Home Made Sweat Shirt Re-Do

Some of you may remember the last post I did about a sweat shirt re-do I did about a year ago. I didn’t post a tutorial about it because I just saw an inspiration picture that I wanted to make, and went ahead and did it. Most people that left comments wanted a tutorial, and I went ahead and made another, trying my best to take pictures along the way.


The finished product! I will show you how we got here. You need: One sweatshirt that’s too big for you. And a half yard of accent fabric. You can use any light weight cotton fabric. You also need 5 of the buttons you cover with fabric, you can get them at your local craft store.


This is an unflattering photo of the sweater before, when I got it.


Here’s a side shot of the sweater before. It’s a jansport and came from an outlet mall for about $15. It’s REALLY soft on the inside, so I knew I wanted to use it for this project.


It took me about 45 minutes to take the pocket off carefully. There were a LOT of seams, and the entire bottom band had to be separated from the rest of the shirt. That’s ok, you’ll need it to be done for later. And save the pocket, I put mine back on later.


This is Bogey. He loves to help.


Yes this shirt is covered in cat hair. Yes I have a cat and he loves crafts, as shown above. So, the next step was to put the shirt on to figure out where to take the sides and the front in. The bottom band fit perfectly, but it was very flying squirrel like around the mid waist and armpits. I took some of the fabric from the front of the shirt, and separated it visually into thirds. I took it and folded it over onto itself to create a little seam, to later sew fabric into, and pinned it over. You can see that in the picture above. You also see where I took the excess side fabric and pinned it to know where to sew the sweat shirt to fit.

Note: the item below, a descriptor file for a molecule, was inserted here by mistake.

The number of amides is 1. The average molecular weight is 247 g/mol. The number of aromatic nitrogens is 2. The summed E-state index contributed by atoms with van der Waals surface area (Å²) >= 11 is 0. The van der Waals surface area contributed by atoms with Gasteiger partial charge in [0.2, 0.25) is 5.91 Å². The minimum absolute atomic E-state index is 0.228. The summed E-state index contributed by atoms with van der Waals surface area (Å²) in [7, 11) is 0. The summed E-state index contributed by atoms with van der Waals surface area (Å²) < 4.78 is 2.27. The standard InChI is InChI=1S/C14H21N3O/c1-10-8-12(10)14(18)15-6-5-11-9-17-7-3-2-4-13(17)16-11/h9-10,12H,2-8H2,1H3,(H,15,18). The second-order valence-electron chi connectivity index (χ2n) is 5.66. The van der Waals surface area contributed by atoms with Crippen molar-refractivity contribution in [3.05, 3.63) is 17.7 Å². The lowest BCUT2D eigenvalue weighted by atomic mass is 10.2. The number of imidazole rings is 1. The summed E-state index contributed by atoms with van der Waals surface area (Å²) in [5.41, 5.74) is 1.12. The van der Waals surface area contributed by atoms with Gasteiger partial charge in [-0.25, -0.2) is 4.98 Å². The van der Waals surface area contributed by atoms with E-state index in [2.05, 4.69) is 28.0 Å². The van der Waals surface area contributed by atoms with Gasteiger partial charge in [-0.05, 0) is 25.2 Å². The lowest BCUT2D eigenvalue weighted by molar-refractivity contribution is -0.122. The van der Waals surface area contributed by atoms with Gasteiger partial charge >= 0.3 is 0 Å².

You want to do the same to the sleeves. DO NOT pin right up to your arm. You will have a hard time getting into a sweatshirt that’s too tight. Leave yourself a little room You can always make it smaller, but not bigger. Carefully take the shirt off without poking yourself with the pins.


Next I cut about a half inch over from where I pinned on the side. Do the same for the other side. You can omit from having to pin both sides by taking the piece of fabric you cut from one side and laying it over the opposite side, and cutting around it.